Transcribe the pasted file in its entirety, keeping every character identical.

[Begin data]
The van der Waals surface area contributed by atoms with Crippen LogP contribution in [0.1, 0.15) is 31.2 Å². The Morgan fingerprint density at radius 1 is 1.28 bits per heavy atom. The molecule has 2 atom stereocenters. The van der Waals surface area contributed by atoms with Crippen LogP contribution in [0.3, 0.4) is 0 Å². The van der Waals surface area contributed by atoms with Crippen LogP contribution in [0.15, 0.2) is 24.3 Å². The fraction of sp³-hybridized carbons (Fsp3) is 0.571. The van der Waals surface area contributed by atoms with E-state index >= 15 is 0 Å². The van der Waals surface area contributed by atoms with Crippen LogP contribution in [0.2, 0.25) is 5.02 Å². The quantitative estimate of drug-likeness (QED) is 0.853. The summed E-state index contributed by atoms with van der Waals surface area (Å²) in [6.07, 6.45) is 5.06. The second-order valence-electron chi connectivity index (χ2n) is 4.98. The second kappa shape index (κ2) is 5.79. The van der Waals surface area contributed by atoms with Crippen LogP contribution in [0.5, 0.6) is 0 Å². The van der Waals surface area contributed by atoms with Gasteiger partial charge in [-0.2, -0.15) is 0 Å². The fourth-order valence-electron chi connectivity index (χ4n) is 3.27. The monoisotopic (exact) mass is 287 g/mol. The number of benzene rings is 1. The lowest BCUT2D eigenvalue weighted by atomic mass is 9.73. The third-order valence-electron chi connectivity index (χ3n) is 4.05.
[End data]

The van der Waals surface area contributed by atoms with Crippen LogP contribution in [0.1, 0.15) is 31.2 Å². The Morgan fingerprint density at radius 1 is 1.28 bits per heavy atom. The molecule has 2 atom stereocenters. The van der Waals surface area contributed by atoms with Crippen LogP contribution in [0.3, 0.4) is 0 Å². The van der Waals surface area contributed by atoms with Crippen LogP contribution in [0.15, 0.2) is 24.3 Å². The fraction of sp³-hybridized carbons (Fsp3) is 0.571. The van der Waals surface area contributed by atoms with E-state index >= 15 is 0 Å². The van der Waals surface area contributed by atoms with Crippen LogP contribution in [0.2, 0.25) is 5.02 Å². The quantitative estimate of drug-likeness (QED) is 0.853. The summed E-state index contributed by atoms with van der Waals surface area (Å²) in [6.07, 6.45) is 5.06. The second-order valence-electron chi connectivity index (χ2n) is 4.98. The second kappa shape index (κ2) is 5.79. The van der Waals surface area contributed by atoms with Crippen LogP contribution in [0.5, 0.6) is 0 Å². The van der Waals surface area contributed by atoms with Gasteiger partial charge in [-0.2, -0.15) is 0 Å². The fourth-order valence-electron chi connectivity index (χ4n) is 3.27. The monoisotopic (exact) mass is 287 g/mol. The number of benzene rings is 1. The lowest BCUT2D eigenvalue weighted by atomic mass is 9.73. The third-order valence-electron chi connectivity index (χ3n) is 4.05.